For months, Mitt Romney has been contradicted by Republican governors in key swing states -- he's trying to convince voters to feel depressed and pessimistic; they're doing the opposite, talking up the improvements in their states' economies.
The conflict reached a new level with reports that Romney urged Florida Gov. Rick Scott (R) to "tone down his statements heralding improvements in the state's economy because they clash with the presumptive Republican nominee's message."
By yesterday afternoon, the relevant players were denying such talks took place, but whether you believe the accounts or not, it's worth noting that the far-right Florida governor doesn't seem to mind stepping all over Romney's message. Just yesterday, Scott's state Republican Party sent out a press statement along with this chart, showing the growth in Florida's private-sector job market.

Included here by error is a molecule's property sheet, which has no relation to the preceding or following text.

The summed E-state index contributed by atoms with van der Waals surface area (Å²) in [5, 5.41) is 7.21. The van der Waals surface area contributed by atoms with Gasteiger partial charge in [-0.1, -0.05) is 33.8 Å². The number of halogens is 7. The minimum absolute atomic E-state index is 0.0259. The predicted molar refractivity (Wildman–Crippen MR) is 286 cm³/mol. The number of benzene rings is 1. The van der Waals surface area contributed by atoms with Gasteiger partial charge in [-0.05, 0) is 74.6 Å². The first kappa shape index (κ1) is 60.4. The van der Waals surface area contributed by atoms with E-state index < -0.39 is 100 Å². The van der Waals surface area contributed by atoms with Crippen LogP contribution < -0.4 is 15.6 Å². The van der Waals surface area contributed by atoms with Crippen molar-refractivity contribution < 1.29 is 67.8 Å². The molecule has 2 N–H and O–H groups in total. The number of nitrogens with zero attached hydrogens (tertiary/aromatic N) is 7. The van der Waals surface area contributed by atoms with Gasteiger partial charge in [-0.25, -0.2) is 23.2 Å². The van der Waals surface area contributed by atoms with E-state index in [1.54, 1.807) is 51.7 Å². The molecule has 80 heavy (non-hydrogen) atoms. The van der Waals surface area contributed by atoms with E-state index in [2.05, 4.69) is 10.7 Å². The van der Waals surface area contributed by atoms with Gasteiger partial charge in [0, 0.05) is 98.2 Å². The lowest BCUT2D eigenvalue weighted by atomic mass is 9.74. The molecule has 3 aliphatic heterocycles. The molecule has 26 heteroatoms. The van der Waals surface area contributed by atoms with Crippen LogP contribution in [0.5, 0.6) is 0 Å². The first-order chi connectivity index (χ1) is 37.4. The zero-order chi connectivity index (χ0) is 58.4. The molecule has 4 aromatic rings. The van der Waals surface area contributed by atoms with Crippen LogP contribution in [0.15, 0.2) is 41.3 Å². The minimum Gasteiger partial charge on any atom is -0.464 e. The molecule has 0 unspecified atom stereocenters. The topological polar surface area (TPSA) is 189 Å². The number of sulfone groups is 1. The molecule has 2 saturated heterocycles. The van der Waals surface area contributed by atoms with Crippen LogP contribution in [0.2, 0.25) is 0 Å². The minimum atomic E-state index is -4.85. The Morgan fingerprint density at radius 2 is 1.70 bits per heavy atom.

It was accompanied by text heralding the "increases in job creation and economic growth" in Florida, the drop in Florida's unemployment rate, and the boast that Florida "is heading in the right direction."
Of course, the GOP statement credits Rick Scott for the developments, not President Obama, but the point is, the Florida governor wants voters in the nation's largest swing state to feel great about Florida's growing economy -- and Romney doesn't.
Remember, it's not just Florida. Maddow Blog has been documenting the trend for over a month, but as other news outlets pick up on this, we see the examples of conflict between Romney and his ostensible gubernatorial allies grow. The New York Times reports today that the Republican presidential nominee is "on a collision course" with GOP governors in states like Virginia, Ohio and Iowa. The Daily Beast noted the concerns in Wisconsin, too.